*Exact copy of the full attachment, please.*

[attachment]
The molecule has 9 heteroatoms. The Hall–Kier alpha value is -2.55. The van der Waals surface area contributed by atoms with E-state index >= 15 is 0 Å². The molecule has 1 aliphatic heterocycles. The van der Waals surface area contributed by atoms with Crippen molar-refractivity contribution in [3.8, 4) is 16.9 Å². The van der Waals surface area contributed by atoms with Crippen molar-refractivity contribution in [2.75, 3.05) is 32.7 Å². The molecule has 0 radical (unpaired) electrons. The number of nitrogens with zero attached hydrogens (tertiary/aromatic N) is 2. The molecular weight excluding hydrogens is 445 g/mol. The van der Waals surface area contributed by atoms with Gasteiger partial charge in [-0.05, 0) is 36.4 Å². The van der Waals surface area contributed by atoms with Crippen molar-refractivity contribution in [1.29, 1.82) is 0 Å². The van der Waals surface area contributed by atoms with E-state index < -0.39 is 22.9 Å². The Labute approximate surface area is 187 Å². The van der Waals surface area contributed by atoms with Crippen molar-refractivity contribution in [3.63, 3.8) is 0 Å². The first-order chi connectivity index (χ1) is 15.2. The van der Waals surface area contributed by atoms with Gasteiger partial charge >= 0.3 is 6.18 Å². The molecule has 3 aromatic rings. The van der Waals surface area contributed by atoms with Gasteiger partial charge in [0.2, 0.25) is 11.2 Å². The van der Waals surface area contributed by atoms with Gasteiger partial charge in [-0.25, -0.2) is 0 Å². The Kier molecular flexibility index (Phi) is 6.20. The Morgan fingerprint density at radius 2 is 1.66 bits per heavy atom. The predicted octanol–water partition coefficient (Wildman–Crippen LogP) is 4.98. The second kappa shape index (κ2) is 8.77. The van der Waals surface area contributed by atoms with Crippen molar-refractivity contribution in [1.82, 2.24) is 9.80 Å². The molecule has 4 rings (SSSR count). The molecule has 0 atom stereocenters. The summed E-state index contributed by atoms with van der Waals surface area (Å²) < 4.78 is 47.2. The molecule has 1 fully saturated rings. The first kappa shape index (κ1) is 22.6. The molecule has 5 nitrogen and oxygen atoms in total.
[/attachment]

The molecule has 9 heteroatoms. The Hall–Kier alpha value is -2.55. The van der Waals surface area contributed by atoms with E-state index >= 15 is 0 Å². The molecule has 1 aliphatic heterocycles. The van der Waals surface area contributed by atoms with Crippen molar-refractivity contribution in [3.8, 4) is 16.9 Å². The van der Waals surface area contributed by atoms with Crippen molar-refractivity contribution in [2.75, 3.05) is 32.7 Å². The molecule has 0 radical (unpaired) electrons. The number of nitrogens with zero attached hydrogens (tertiary/aromatic N) is 2. The molecular weight excluding hydrogens is 445 g/mol. The van der Waals surface area contributed by atoms with Gasteiger partial charge in [-0.05, 0) is 36.4 Å². The van der Waals surface area contributed by atoms with Crippen molar-refractivity contribution in [1.29, 1.82) is 0 Å². The van der Waals surface area contributed by atoms with E-state index < -0.39 is 22.9 Å². The Labute approximate surface area is 187 Å². The van der Waals surface area contributed by atoms with Crippen molar-refractivity contribution in [3.63, 3.8) is 0 Å². The first-order chi connectivity index (χ1) is 15.2. The van der Waals surface area contributed by atoms with Gasteiger partial charge >= 0.3 is 6.18 Å². The molecule has 3 aromatic rings. The van der Waals surface area contributed by atoms with Gasteiger partial charge in [0.2, 0.25) is 11.2 Å². The van der Waals surface area contributed by atoms with Gasteiger partial charge in [-0.25, -0.2) is 0 Å². The Kier molecular flexibility index (Phi) is 6.20. The Morgan fingerprint density at radius 2 is 1.66 bits per heavy atom. The predicted octanol–water partition coefficient (Wildman–Crippen LogP) is 4.98. The second kappa shape index (κ2) is 8.77. The van der Waals surface area contributed by atoms with Crippen molar-refractivity contribution in [1.82, 2.24) is 9.80 Å². The molecule has 4 rings (SSSR count). The molecule has 0 atom stereocenters. The summed E-state index contributed by atoms with van der Waals surface area (Å²) < 4.78 is 47.2. The molecule has 1 fully saturated rings. The first kappa shape index (κ1) is 22.6. The molecule has 5 nitrogen and oxygen atoms in total.